The amicus brief joined by Christian Coalition and Concerned Women of America is written by Viet Dinh, credited by some with having authored the Patriot Act when he worked for Ashcroft. The brief is a slick piece of deception, claiming that we need to shut down peer-to-peer copying systems to restrain child pornography on the internet.

The argument is ridiculous. This case is about copyright infringement, and child pornography does not use copyright laws in any way.

Christian Coalition and CWA, and in fact all the named amici, apparently joined a brief that they did not pay for or understand. So what is behind this brief? Check out the brief's footnote 1 disclosures required by the Supreme Court:

"Petitioners and Respondents have consented to the filing of this brief. Consistent with Rule 37.6, this brief is not authored in whole or in part by counsel for any party. No person, other than amici or their counsel, has made a monetary contribution to the preparation or submission of this brief. Counsel of record is an independent, non-executive director of the News Corporation, parent company of Petitioner Twentieth Century Fox Film Corporation. Bancroft Associates PLLC provides ongoing public affairs and political strategy advisory services to the Recording Industry Association of America and the Motion Pictures Association of America, of which some Petitioners are members."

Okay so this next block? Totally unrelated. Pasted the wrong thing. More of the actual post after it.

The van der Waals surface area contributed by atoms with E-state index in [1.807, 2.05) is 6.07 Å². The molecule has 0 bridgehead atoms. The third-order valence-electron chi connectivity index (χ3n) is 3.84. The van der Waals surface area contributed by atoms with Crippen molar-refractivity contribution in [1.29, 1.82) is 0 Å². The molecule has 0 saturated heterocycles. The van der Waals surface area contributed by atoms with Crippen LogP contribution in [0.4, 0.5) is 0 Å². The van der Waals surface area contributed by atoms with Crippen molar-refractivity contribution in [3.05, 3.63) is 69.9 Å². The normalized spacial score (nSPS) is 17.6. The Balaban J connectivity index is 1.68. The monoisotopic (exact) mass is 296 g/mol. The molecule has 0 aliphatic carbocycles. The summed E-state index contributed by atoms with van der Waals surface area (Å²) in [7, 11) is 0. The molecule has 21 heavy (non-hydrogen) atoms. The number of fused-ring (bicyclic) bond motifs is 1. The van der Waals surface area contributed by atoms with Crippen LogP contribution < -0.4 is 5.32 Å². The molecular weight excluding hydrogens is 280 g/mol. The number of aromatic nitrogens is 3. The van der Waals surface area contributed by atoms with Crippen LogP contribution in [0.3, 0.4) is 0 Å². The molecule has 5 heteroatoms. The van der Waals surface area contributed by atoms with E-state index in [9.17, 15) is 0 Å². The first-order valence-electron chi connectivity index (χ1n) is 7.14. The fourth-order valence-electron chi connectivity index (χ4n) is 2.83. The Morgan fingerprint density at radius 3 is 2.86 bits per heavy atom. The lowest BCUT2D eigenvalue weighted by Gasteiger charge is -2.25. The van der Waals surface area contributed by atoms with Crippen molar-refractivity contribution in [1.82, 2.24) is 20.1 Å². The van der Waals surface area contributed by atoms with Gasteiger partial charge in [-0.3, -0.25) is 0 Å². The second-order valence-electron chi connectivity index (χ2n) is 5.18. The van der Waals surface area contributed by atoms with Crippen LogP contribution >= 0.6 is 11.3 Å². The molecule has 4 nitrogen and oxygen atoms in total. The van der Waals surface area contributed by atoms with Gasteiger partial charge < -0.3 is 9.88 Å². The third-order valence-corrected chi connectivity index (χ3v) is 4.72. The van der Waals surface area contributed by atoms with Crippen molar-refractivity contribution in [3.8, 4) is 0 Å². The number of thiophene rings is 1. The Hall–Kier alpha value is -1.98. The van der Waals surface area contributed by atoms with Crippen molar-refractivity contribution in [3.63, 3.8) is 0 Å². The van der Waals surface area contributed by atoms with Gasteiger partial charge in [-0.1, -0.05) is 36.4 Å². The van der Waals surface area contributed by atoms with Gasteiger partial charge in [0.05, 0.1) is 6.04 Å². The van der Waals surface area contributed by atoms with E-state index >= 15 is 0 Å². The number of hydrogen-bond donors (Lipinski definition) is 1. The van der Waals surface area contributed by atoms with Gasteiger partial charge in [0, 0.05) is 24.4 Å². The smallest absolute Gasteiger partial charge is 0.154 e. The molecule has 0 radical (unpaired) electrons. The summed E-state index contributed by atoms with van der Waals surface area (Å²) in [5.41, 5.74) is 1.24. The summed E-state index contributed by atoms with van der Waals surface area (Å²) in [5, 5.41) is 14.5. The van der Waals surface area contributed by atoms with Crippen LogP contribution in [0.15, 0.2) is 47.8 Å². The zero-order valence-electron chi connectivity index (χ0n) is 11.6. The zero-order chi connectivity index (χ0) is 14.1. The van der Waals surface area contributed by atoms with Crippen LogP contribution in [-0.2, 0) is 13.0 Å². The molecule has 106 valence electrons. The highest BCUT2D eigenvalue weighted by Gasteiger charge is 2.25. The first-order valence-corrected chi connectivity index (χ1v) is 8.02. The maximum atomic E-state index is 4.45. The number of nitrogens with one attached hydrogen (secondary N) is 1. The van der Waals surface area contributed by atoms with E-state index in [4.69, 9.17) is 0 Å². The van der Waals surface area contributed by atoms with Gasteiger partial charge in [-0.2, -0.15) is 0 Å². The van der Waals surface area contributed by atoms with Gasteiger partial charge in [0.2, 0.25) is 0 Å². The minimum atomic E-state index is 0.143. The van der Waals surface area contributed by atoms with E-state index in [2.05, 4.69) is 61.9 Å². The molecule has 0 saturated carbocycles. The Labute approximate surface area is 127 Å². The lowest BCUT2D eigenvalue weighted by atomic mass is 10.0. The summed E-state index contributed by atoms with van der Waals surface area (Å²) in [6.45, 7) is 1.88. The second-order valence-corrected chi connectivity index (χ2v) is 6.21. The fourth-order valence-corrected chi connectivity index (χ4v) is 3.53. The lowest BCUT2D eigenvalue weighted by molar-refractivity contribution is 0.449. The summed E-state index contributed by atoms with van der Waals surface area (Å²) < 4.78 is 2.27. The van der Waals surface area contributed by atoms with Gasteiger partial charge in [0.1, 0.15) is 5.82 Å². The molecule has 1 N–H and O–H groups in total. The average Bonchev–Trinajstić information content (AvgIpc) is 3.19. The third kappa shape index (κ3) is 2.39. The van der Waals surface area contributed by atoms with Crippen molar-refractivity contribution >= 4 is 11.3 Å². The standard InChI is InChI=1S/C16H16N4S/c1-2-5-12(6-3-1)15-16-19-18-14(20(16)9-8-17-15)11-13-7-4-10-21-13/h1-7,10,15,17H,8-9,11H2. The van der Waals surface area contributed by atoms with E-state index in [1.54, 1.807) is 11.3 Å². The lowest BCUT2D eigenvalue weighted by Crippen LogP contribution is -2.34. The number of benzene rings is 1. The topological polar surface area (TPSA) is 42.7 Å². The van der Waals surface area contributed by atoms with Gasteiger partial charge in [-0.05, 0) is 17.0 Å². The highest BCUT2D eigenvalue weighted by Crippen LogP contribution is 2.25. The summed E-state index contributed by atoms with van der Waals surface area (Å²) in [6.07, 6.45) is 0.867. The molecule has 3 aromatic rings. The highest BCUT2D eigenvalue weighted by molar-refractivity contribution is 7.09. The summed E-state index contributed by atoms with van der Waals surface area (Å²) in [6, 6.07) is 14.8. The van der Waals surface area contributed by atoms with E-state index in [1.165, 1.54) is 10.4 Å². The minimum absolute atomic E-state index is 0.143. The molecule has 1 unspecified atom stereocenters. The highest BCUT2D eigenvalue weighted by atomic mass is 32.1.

In other words, the author of the brief is a (paid?) director of the parent company of the Petitioner. The law firm of record on the brief is hired by RIAA, the driving force behind the Petition.

The brief does not even claim to be in compliance with Rule 37.6, but merely says it is "consistent with" it. In reviewing hundreds of amicus briefs, I have never seen such an absurd circumvention of Rule 37.6 as above.

Oh, what has become of the once-leading conservative organizations?!

You can find the briefs here and here. The case threatens to ban technology just because it can be used for copyright infringement.
Praising Scalia, court book
Focus on the Family says:
U.S. Supreme Court Justice Antonin Scalia is once again making a plea for judges to focus on the U.S. Constitution—instead of their own political leanings.